Definition and explanation:
Accounting cycle, also known as accounting process or book-keeping process is the start-to-end process that is followed sequentially, or at times, simultaneously for recording the financial and accounting events that occur in a business organization.
In earlier times, these steps were followed manually and sequentially by an accountant. But these days, many software, like Tally, SAP, ERP, etc complete all the steps involved in accounting cycle simultaneously, and the user is just required to initiate the process by providing the relevant financial data.
Steps in accounting cycle:
A typical accounting cycle is a 9-step process, starting from transaction analysis and ending with the preparation of post-closing trial balance. Let’s briefly look into each of these nine steps one by one.
The first step of accounting cycle is to analyze each transaction as it occurs in the business. This step involves determining the titles and nature of accounts that the transaction will affect. Each business transaction must be properly analyzed so that it can be correctly recorded in the journal.
After determining the accounts involved, the next step is to journalize the transaction in a Journal Book. This book is also called the book of original entry because this is the first record where transactions are entered. In journal, the transactions are entered in a chronological order i.e., as and when they happen in business. A Journal is prepared on the concept of double entry system of accounting, where every transaction affects at least two accounts, i.e. a debit to one account and a corresponding credit to another account.
Posting is the process of forwarding journal entries from journal book to ledger book, commonly known as general ledger. After Journalizing, the accounting transactions are posted to their relevant ledger accounts. This step classifies and groups all entries relating to a particular account at one place. For example, all entries relating to sales are recorded in sales account. Similarly, all transactions resulting in inflow and outflow of cash are entered in cash account.
This step summarizes all the entries recorded by the business during a particular period, which is generally the financial year of the entity. It is done by preparing an unadjusted trial balance – a list of all account titles along with their debit or credit balances. The unadjusted trial balance provides an overview of various types of financial transactions that the entity has undertaken and booked during the period.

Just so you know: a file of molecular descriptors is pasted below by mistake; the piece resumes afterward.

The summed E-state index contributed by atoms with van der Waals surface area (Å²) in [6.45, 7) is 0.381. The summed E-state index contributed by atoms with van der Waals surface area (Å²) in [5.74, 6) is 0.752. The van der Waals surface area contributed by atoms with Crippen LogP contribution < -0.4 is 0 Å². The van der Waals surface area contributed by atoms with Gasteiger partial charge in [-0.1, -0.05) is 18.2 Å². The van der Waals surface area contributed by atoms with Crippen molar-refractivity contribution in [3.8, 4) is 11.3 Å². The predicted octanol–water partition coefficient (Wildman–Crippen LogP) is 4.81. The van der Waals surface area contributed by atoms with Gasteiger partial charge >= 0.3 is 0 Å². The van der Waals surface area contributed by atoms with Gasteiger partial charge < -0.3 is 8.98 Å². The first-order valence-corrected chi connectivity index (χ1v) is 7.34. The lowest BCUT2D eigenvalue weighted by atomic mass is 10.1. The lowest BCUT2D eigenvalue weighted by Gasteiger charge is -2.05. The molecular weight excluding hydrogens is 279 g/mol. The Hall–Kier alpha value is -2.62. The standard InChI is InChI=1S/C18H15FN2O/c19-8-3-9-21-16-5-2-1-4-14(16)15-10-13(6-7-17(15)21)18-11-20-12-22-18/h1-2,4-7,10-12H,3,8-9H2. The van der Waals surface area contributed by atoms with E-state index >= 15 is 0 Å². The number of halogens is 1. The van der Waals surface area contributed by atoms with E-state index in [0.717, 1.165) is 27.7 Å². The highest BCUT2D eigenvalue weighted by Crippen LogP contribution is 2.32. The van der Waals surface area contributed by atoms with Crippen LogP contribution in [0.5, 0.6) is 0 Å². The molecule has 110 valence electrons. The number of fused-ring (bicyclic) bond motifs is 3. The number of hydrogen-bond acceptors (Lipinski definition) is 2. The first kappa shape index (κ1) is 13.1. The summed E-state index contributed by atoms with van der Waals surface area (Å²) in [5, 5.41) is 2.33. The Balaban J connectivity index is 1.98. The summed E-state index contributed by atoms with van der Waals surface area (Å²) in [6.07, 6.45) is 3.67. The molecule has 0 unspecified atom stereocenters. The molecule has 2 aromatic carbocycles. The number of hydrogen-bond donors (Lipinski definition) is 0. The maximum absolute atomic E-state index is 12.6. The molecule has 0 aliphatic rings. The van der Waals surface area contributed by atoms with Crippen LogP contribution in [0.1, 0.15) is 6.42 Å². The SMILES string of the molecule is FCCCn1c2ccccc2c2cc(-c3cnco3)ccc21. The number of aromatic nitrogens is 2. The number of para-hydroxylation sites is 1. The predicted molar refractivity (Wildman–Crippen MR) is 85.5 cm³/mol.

The main purpose of drafting an unadjusted trial balance is to check the mathematical accuracy of debit and credit entries recorded under previous steps. The total of debit column and credit column of trial balance must be the same – remember the rule from accounting equation that for every debit entry there must be a corresponding credit entry.
After preparing unadjusted trial balance, the next step is to pass journal entries pertaining to certain adjustments like recording of closing stock, prepaid expenses, outstanding expenses, and accrued income etc. These journal entries are known as adjusting entries. These entries ensure that the entity has recognized its revenues and expenses in accordance with accrual concept of accounting.
After the adjusting entries have been passed and posted to respective ledger accounts, the unadjusted trial balance needs to be corrected to show the impact of these adjustments. For this purpose, an amended trial balance, known as adjusted trial balance, is prepared.
The next step of accounting cycle is to organize the various accounts by preparing two important financial statements, namely, income statement and balance sheet. The income statement lists all expenses incurred as well as all revenues collected by the entity during its financial period. These expenses and revenues are compared to reveal the net income earned or net loss sustained by the entity during the period.
The balance sheet is a depiction of financial position of the business entity. It displays the assets owned by the entity, liabilities owed to creditors and owner’s capital/equity at the date of its preparation.
After preparing the income statement (or profit and loss account) and balance sheet, all temporary or nominal accounts used during the financial period are closed. This is done by means of specific journal entries known as closing entries. The closing step impacts only temporary accounts, which include revenue, expense and dividend accounts. The permanent or real accounts are not closed, rather their balances are carried forward to the next financial period.
The ninth and last step of accounting cycle is to prepare a final trial balance which shows how the balances of various accounts have been affected by the entries recorded throughout the period under above steps.
This final trial balance is generally referred to as post-closing trial balance. Its format is similar to that of an unadjusted or adjusted trial balance. However, it lists only permanent accounts because all temporary accounts get closed in step-8 above. The post-closing trial balance serves as the base or opening trial balance for the next period’s accounting cycle.